If DC current is chopped on it's way to a load, what happens to the EM?

In summary: So, don't chop it. In summary, the conversation discusses the consequences of chopping a DC power supply to a load before the pulse reaches it. It is explained that the power will continue to travel forward, but will dissipate energy due to heat in the wires and resistances. Additionally, the conversation touches on the concept of scalar electricity in motion and the role of momentum in understanding electricity. It is also mentioned that DC does not produce electromagnetic fields in the same way as AC does. Finally, it is advised not to chop DC as it can result in a wide frequency spectrum and potential complications with various circuits.
  • #1
username001
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I am curious what happens if you draw DC power to a load, but as it approaches the load you chop the load connection say with a SSR or switch.

The power will be traveling near the speed of light, following the wire toward the load. When the load is chopped by a switch just before the pulse reaches it, will the power just keep traveling forward, according to Newton's Law of momentum (third law?). Or what comes of it?

I am trying to understand EM in various configurations. I think DC EM may be described as scalar electricity in motion, so cannot be detected by normal means (when measured on it's own). I am attempting to detect it as pulses by various effects on systems. I won't go into it anymore than that for brevity, but thought I'd add some context.

Please let me know if you know the answer. Thanks
 
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  • #2
Do you mean you switch on the power supply , then before the pulse reaches the load you open another switch just before the load?

In this case, assume the supply has a voltage V. When you switch on, a pulse of amplitude V (a step function) travels from the switch in both directions. The wires constitute a transmission line having a certain characteristic impedance (or surge impedance). The pulse travels in one direction towards the load and in the other direction via the supply to the load. The two pulses are opposite polarity but both end up traveling towards the load on the two wires.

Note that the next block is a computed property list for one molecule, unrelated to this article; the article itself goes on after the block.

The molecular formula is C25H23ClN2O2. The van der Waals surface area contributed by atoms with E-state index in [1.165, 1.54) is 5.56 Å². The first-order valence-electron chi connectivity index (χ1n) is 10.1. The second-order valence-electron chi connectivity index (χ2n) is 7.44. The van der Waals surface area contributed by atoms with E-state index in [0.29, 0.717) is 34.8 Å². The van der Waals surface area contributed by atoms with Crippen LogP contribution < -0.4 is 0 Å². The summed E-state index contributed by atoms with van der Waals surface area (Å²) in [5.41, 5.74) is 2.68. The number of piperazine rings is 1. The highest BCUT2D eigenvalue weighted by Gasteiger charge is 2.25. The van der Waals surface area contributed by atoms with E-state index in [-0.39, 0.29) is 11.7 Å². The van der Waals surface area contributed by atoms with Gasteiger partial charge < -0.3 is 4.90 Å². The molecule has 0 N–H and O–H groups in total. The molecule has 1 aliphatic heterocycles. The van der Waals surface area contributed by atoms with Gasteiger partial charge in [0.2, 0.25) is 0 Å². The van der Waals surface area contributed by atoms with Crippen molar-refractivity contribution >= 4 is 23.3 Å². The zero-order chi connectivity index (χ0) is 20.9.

The second switch is open, so the energy on one wire ("live" maybe) is reflected back to the first switch, The energy on the second wire ("ground" maybe) passes through the load and arrives at the opposite side of the second switch where it is also reflected. The energy then travels back to the first switch, and so on for ever. But each time the wave travels over the path it dissipates energy as heat, in the wire resistance, the source resistance and th load resistance, so it soon dies out and we settle to zero voltage on the wires.
 
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  • #3
username001 said:
The power will be traveling near the speed of light, following the wire toward the load. When the load is chopped by a switch just before the pulse reaches it, will the power just keep traveling forward, according to Newton's Law of momentum (third law?).
Electron drift speed is very slow. The EM travels near light speed, but not the electrons. Momentum plays an insignificant role. So do not attempt to understand electricity as an analogy to bowling balls in a pipe.
 
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  • #4
username001 said: